Overweight and obese women are more likely to have difficulty becoming pregnant. Approximately 63 percent of U.S. women are overweight or obese [source: Science Daily]. With that in mind, it would seem to make sense that women seeking to get pregnant should consume milk that is low in fat. But Harvard researchers have found that women who consume low-fat dairy two times each day are far more likely to experience infertility issues associated with ovulation than women who rarely eat or drink dairy. In fact, they had an 85 percent greater chance of experiencing ovulation problems than women who said they only consumed low-fat dairy once every week at the most [source: Medical News Today].
It's unclear why low-fat dairy appears to adversely affect fertility, but several theories exist. There's reason to believe that some of the substances that may be responsible for increased fertility rates among full-fat consumers are removed when low-fat milk is processed. Low-fat milk additives could also be to blame.
Whey is often added to low-fat milk to make it more visually appealing and to give the product a better taste. Unfortunately whey protein may influence a body in the same way testosterone does. Tests involving mice and whey consumption have led to that conclusion. If that's, in fact, the case, then low-fat milk may actually lead to a hormonal imbalance in women that's associated with infertility [source: Medical News Today].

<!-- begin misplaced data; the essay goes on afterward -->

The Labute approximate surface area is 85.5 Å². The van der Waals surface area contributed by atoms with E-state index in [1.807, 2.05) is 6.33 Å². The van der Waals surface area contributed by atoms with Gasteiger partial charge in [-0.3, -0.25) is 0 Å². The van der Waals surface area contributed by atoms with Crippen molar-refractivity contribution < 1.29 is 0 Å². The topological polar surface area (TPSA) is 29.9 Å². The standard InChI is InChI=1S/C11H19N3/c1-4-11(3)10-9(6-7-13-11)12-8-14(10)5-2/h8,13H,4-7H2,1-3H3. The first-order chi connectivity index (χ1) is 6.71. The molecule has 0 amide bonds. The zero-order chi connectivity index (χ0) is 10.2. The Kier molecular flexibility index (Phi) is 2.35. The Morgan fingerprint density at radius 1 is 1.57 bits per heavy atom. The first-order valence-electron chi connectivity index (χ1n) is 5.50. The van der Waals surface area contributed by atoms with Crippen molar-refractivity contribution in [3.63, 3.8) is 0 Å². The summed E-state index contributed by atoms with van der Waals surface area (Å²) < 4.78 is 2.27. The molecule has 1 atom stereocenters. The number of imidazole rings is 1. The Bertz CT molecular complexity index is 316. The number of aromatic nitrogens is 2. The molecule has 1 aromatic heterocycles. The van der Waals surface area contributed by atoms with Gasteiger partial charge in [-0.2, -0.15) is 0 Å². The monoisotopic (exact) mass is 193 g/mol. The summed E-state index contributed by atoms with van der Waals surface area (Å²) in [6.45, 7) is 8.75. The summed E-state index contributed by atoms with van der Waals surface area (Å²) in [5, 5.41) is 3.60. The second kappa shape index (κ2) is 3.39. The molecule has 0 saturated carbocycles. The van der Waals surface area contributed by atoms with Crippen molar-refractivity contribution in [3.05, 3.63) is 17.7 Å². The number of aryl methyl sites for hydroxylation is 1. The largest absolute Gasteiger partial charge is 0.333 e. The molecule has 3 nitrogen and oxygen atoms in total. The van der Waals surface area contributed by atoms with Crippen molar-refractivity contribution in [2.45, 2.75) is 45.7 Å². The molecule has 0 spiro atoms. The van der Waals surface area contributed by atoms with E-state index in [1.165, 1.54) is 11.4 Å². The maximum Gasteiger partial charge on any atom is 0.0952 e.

Even so, researchers suggest that women who have become pregnant while consuming full-fat dairy products should resume their intake of low-fat dairy once they are expecting to minimize saturated fat in their diet [source: Medical News Today].
There are countless components of fertility ranging from a woman's weight to hormonal imbalances to healthy diet and age. The affect of dairy is becoming clearer, although it's a focus of continued research.